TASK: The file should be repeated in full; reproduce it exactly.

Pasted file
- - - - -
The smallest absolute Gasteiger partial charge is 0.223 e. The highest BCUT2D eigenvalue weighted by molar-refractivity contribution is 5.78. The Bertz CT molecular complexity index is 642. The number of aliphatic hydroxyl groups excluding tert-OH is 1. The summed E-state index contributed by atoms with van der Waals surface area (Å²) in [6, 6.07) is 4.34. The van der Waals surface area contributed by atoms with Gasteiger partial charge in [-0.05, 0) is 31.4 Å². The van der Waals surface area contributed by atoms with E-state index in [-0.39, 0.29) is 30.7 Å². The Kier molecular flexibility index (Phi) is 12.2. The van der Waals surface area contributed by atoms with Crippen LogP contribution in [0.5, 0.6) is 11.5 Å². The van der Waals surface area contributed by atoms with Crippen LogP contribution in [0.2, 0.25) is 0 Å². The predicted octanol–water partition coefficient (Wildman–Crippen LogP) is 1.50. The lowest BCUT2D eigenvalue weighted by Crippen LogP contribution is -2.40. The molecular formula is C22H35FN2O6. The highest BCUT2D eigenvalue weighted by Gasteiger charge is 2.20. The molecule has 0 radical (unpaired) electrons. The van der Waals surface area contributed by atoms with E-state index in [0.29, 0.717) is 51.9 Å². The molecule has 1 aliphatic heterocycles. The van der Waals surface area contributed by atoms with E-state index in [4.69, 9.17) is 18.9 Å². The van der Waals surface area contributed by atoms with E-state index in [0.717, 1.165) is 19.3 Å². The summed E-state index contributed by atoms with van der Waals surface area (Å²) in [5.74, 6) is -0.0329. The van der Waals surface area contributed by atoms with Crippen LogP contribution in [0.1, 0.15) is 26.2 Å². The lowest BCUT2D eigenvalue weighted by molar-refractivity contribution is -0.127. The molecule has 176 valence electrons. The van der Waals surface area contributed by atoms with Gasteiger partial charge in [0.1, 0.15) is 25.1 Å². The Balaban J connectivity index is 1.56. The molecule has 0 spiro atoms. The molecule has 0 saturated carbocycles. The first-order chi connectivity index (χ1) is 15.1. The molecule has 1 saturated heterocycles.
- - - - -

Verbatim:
The smallest absolute Gasteiger partial charge is 0.223 e. The highest BCUT2D eigenvalue weighted by molar-refractivity contribution is 5.78. The Bertz CT molecular complexity index is 642. The number of aliphatic hydroxyl groups excluding tert-OH is 1. The summed E-state index contributed by atoms with van der Waals surface area (Å²) in [6, 6.07) is 4.34. The van der Waals surface area contributed by atoms with Gasteiger partial charge in [-0.05, 0) is 31.4 Å². The van der Waals surface area contributed by atoms with E-state index in [-0.39, 0.29) is 30.7 Å². The Kier molecular flexibility index (Phi) is 12.2. The van der Waals surface area contributed by atoms with Crippen LogP contribution in [0.5, 0.6) is 11.5 Å². The van der Waals surface area contributed by atoms with Crippen LogP contribution in [0.2, 0.25) is 0 Å². The predicted octanol–water partition coefficient (Wildman–Crippen LogP) is 1.50. The lowest BCUT2D eigenvalue weighted by Crippen LogP contribution is -2.40. The molecular formula is C22H35FN2O6. The highest BCUT2D eigenvalue weighted by Gasteiger charge is 2.20. The molecule has 0 radical (unpaired) electrons. The van der Waals surface area contributed by atoms with E-state index in [0.29, 0.717) is 51.9 Å². The molecule has 1 aliphatic heterocycles. The van der Waals surface area contributed by atoms with E-state index in [4.69, 9.17) is 18.9 Å². The van der Waals surface area contributed by atoms with E-state index in [0.717, 1.165) is 19.3 Å². The summed E-state index contributed by atoms with van der Waals surface area (Å²) in [5.74, 6) is -0.0329. The van der Waals surface area contributed by atoms with Crippen LogP contribution in [0.1, 0.15) is 26.2 Å². The lowest BCUT2D eigenvalue weighted by molar-refractivity contribution is -0.127. The molecule has 176 valence electrons. The van der Waals surface area contributed by atoms with Gasteiger partial charge in [0.1, 0.15) is 25.1 Å². The Balaban J connectivity index is 1.56. The molecule has 0 spiro atoms. The molecule has 0 saturated carbocycles. The first-order chi connectivity index (χ1) is 15.1. The molecule has 1 saturated heterocycles.